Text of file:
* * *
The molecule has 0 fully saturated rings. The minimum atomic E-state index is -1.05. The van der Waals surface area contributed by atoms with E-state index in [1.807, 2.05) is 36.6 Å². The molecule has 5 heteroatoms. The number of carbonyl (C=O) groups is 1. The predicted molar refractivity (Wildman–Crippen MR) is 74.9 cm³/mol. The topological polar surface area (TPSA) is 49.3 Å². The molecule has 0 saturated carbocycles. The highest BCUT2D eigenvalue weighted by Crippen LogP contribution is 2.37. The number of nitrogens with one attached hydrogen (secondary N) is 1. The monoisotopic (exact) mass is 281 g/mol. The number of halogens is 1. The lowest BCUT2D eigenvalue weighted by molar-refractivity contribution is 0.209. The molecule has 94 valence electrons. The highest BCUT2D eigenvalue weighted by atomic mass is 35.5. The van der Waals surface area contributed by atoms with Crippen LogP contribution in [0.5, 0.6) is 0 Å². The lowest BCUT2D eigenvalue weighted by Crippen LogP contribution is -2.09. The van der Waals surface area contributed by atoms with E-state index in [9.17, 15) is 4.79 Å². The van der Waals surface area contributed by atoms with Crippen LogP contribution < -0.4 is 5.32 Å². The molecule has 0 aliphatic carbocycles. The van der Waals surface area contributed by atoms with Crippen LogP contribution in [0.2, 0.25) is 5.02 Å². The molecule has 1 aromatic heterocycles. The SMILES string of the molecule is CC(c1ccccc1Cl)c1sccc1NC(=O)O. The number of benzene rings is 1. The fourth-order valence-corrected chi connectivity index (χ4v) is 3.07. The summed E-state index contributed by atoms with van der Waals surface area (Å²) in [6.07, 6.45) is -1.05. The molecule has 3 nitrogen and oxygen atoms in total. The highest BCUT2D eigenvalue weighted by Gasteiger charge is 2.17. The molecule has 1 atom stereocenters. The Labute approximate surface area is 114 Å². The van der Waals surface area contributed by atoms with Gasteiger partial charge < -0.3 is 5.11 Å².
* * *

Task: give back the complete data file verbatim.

The molecule has 0 fully saturated rings. The minimum atomic E-state index is -1.05. The van der Waals surface area contributed by atoms with E-state index in [1.807, 2.05) is 36.6 Å². The molecule has 5 heteroatoms. The number of carbonyl (C=O) groups is 1. The predicted molar refractivity (Wildman–Crippen MR) is 74.9 cm³/mol. The topological polar surface area (TPSA) is 49.3 Å². The molecule has 0 saturated carbocycles. The highest BCUT2D eigenvalue weighted by Crippen LogP contribution is 2.37. The number of nitrogens with one attached hydrogen (secondary N) is 1. The monoisotopic (exact) mass is 281 g/mol. The number of halogens is 1. The lowest BCUT2D eigenvalue weighted by molar-refractivity contribution is 0.209. The molecule has 94 valence electrons. The highest BCUT2D eigenvalue weighted by atomic mass is 35.5. The van der Waals surface area contributed by atoms with Crippen LogP contribution in [0.5, 0.6) is 0 Å². The lowest BCUT2D eigenvalue weighted by Crippen LogP contribution is -2.09. The van der Waals surface area contributed by atoms with E-state index in [9.17, 15) is 4.79 Å². The van der Waals surface area contributed by atoms with Crippen LogP contribution < -0.4 is 5.32 Å². The molecule has 0 aliphatic carbocycles. The van der Waals surface area contributed by atoms with Crippen LogP contribution in [0.2, 0.25) is 5.02 Å². The molecule has 1 aromatic heterocycles. The SMILES string of the molecule is CC(c1ccccc1Cl)c1sccc1NC(=O)O. The number of benzene rings is 1. The fourth-order valence-corrected chi connectivity index (χ4v) is 3.07. The summed E-state index contributed by atoms with van der Waals surface area (Å²) in [6.07, 6.45) is -1.05. The molecule has 3 nitrogen and oxygen atoms in total. The highest BCUT2D eigenvalue weighted by Gasteiger charge is 2.17. The molecule has 1 atom stereocenters. The Labute approximate surface area is 114 Å². The van der Waals surface area contributed by atoms with Gasteiger partial charge < -0.3 is 5.11 Å².